In your opinion, what is often too short in data protection?

Fresh Compliance: First of all, data security, i.e. the core area of technical protection measures. Companies are confronted to completely new requirements by the GDPR, which are only known to people familiar with ISO 27001, BSI Grundschutz or PCI-DSS. For example, new proof requirements arise about the load capacity of systems. Depending on how worthy of protection my customer data is (risk-based approach), I will have to think about using a service provider for penetration test and vulnerability analysis. It is important that you can continuously prove that you protect the data. Checking once and then never again is not the right way.

And privacy management! It annoys us when this area is dismissed as a documentation topic. Often even by external consultants and self-proclaimed data protection experts. Similar to an information security management system, GDPR aims to understand data protection as a management task and to create rule-based processes. The aim is to create a corporate culture that no longer understands data privacy as a tiresome documentation topic, but rather as a risk-based business process that applies to every project. This awareness can only be created together with the management and a corresponding commitment to dealing with data protection risks.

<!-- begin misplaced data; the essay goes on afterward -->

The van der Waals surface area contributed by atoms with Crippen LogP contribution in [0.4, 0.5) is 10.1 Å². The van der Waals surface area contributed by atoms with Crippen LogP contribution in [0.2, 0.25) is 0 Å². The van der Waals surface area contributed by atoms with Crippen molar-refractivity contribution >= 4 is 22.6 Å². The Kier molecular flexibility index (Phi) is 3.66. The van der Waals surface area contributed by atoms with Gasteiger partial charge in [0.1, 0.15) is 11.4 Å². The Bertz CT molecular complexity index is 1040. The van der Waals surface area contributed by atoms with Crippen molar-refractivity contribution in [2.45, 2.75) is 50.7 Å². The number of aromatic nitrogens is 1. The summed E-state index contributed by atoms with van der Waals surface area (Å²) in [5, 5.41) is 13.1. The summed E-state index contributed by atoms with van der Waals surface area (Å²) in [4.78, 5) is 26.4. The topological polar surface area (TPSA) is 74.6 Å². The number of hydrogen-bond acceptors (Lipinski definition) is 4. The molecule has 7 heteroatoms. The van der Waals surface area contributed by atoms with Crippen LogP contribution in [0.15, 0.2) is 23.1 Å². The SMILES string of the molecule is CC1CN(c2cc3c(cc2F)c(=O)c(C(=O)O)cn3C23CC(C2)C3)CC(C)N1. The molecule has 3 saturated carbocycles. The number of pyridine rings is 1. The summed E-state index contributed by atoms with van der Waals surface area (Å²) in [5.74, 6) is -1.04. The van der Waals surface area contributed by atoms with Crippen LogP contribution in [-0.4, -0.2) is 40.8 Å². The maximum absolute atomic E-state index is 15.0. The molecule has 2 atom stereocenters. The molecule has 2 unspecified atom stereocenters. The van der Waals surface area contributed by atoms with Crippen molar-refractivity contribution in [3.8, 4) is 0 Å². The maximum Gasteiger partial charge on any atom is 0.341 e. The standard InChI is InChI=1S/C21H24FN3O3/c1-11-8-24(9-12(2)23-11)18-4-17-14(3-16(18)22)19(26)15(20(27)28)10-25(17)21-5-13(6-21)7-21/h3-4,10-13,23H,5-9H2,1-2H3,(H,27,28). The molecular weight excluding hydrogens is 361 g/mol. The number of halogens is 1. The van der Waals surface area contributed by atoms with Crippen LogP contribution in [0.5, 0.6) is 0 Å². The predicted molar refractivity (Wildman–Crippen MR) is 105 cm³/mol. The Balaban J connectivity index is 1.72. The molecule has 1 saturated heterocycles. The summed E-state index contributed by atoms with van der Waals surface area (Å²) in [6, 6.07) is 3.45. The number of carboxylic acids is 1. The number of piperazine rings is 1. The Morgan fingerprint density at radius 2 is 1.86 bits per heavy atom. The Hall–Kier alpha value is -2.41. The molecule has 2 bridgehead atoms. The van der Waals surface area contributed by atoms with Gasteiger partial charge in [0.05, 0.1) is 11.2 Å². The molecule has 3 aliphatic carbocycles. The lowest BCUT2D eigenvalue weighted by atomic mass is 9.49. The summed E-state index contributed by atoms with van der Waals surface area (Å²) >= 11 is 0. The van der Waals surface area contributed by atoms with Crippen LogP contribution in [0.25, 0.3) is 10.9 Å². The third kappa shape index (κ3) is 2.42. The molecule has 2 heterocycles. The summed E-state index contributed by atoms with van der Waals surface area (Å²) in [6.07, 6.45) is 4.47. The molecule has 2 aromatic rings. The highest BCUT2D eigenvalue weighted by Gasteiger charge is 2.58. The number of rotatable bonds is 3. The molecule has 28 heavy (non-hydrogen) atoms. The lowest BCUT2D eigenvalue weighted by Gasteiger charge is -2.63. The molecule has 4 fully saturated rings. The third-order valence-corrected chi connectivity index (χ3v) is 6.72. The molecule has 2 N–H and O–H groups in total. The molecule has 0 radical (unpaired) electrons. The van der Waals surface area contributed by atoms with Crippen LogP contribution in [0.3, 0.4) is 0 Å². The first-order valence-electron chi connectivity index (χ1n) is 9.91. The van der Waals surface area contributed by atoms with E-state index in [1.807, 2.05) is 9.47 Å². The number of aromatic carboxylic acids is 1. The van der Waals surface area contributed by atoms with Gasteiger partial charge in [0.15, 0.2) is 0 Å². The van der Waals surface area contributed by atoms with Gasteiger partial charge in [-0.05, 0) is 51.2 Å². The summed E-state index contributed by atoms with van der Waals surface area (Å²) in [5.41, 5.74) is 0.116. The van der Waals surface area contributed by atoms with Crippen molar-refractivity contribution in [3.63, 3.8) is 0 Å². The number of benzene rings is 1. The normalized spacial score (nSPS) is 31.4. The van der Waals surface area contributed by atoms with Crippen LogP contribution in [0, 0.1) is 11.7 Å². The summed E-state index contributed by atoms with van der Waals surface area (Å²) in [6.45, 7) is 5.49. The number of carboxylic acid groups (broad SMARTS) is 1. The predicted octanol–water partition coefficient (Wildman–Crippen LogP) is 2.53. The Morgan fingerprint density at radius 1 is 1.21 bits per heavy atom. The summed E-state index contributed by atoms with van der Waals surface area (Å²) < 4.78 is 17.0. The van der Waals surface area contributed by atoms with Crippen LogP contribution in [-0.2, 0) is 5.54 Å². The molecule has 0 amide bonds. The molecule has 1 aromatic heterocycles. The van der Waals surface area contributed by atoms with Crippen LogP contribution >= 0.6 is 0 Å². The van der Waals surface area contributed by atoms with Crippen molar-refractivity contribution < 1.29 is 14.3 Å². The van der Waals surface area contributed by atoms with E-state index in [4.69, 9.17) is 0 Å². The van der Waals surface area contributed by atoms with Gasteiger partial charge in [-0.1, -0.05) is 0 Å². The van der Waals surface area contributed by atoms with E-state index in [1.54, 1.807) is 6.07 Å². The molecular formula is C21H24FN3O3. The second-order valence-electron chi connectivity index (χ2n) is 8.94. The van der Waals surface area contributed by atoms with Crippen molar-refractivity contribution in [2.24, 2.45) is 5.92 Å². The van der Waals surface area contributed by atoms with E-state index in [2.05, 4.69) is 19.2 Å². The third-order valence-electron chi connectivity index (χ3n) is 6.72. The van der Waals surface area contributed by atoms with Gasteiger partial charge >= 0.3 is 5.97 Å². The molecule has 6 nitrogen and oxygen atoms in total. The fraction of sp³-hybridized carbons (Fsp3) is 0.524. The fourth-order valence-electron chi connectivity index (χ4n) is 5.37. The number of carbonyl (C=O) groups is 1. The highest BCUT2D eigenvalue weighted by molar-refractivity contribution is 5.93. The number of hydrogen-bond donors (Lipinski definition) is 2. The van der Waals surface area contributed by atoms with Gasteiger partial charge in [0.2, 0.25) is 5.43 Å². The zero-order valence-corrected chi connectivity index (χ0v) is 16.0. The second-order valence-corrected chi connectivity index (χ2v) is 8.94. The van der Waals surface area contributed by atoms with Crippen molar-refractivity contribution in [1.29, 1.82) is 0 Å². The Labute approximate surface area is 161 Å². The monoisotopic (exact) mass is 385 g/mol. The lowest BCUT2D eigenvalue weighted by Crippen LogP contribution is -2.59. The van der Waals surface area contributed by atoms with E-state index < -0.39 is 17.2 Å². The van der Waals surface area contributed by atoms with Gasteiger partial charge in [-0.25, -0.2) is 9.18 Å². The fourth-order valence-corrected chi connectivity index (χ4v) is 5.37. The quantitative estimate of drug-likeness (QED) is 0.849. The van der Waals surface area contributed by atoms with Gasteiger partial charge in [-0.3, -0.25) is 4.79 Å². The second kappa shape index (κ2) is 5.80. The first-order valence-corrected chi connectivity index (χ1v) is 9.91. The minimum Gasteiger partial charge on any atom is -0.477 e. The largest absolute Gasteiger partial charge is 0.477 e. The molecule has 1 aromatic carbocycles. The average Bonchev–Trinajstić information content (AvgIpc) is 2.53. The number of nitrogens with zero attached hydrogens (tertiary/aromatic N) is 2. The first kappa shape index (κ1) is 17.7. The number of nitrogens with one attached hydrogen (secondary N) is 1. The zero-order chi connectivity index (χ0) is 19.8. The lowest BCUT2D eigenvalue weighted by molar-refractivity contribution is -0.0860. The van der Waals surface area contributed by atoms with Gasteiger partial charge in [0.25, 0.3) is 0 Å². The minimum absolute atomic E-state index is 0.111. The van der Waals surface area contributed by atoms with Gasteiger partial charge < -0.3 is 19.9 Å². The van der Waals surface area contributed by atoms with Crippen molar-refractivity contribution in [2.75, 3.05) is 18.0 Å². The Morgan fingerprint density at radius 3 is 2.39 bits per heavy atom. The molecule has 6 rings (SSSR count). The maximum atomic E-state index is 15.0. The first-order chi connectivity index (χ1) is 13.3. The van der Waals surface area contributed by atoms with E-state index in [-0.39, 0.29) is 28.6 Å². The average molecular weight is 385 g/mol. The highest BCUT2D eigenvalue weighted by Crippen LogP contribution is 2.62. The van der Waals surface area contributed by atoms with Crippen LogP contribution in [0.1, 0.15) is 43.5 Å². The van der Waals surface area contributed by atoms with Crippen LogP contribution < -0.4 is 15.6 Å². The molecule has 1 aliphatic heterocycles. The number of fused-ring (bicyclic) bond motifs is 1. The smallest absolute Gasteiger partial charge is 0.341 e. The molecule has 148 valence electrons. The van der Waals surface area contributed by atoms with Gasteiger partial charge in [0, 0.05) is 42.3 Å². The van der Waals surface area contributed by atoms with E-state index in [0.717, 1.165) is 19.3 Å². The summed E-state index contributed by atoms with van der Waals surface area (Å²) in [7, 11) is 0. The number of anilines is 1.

What are the most popular mistakes on the way to GDPR?

Fresh Compliance: We sometimes experience that the CEO or CTO is named Data Protection Officer. This is a conflict of interest that regulators do not accept. A misunderstanding is also that the GDPR is not applicable. Even in the US and China, it can be relevant if EU customers are my target group. Facebook does not consider in vain to make the GDPR the standard.


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Fresh Compliance is a young Berlin-based consulting firm focusing on data protection and data security. The goal of the founders is a practical and business-oriented consulting approach, in order to understand the Data Protection Regulation not as a problem but as a solution.